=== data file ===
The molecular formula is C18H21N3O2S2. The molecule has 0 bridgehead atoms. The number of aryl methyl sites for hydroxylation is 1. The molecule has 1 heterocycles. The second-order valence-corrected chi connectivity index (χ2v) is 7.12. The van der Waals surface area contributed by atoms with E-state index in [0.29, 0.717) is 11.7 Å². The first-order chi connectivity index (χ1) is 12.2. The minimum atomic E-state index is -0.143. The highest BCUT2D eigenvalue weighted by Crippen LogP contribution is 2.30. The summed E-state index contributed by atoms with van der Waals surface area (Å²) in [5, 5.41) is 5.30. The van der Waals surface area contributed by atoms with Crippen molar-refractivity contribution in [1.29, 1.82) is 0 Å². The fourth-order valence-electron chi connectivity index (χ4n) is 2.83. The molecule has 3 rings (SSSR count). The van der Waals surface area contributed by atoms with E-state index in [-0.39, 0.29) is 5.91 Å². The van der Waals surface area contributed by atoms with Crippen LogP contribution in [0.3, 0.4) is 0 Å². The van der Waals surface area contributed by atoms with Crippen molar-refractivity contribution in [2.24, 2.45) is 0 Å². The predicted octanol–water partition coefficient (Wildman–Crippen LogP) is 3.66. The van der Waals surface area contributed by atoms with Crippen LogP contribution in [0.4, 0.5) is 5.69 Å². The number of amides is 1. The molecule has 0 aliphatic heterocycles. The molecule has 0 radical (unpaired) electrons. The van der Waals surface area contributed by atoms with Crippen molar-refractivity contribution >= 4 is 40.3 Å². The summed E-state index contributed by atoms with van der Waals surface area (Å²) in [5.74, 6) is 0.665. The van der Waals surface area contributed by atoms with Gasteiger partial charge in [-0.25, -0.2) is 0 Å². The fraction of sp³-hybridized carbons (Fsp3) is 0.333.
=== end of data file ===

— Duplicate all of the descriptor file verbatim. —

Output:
The molecular formula is C18H21N3O2S2. The molecule has 0 bridgehead atoms. The number of aryl methyl sites for hydroxylation is 1. The molecule has 1 heterocycles. The second-order valence-corrected chi connectivity index (χ2v) is 7.12. The van der Waals surface area contributed by atoms with E-state index in [0.29, 0.717) is 11.7 Å². The first-order chi connectivity index (χ1) is 12.2. The minimum atomic E-state index is -0.143. The highest BCUT2D eigenvalue weighted by Crippen LogP contribution is 2.30. The summed E-state index contributed by atoms with van der Waals surface area (Å²) in [5, 5.41) is 5.30. The van der Waals surface area contributed by atoms with Crippen molar-refractivity contribution in [1.29, 1.82) is 0 Å². The fourth-order valence-electron chi connectivity index (χ4n) is 2.83. The molecule has 3 rings (SSSR count). The van der Waals surface area contributed by atoms with E-state index in [-0.39, 0.29) is 5.91 Å². The van der Waals surface area contributed by atoms with Crippen LogP contribution in [0.3, 0.4) is 0 Å². The van der Waals surface area contributed by atoms with Crippen molar-refractivity contribution in [2.24, 2.45) is 0 Å². The predicted octanol–water partition coefficient (Wildman–Crippen LogP) is 3.66. The van der Waals surface area contributed by atoms with Crippen LogP contribution in [0.4, 0.5) is 5.69 Å². The number of amides is 1. The molecule has 0 aliphatic heterocycles. The molecule has 0 radical (unpaired) electrons. The van der Waals surface area contributed by atoms with Crippen molar-refractivity contribution >= 4 is 40.3 Å². The summed E-state index contributed by atoms with van der Waals surface area (Å²) in [5.74, 6) is 0.665. The van der Waals surface area contributed by atoms with Gasteiger partial charge in [-0.25, -0.2) is 0 Å². The fraction of sp³-hybridized carbons (Fsp3) is 0.333.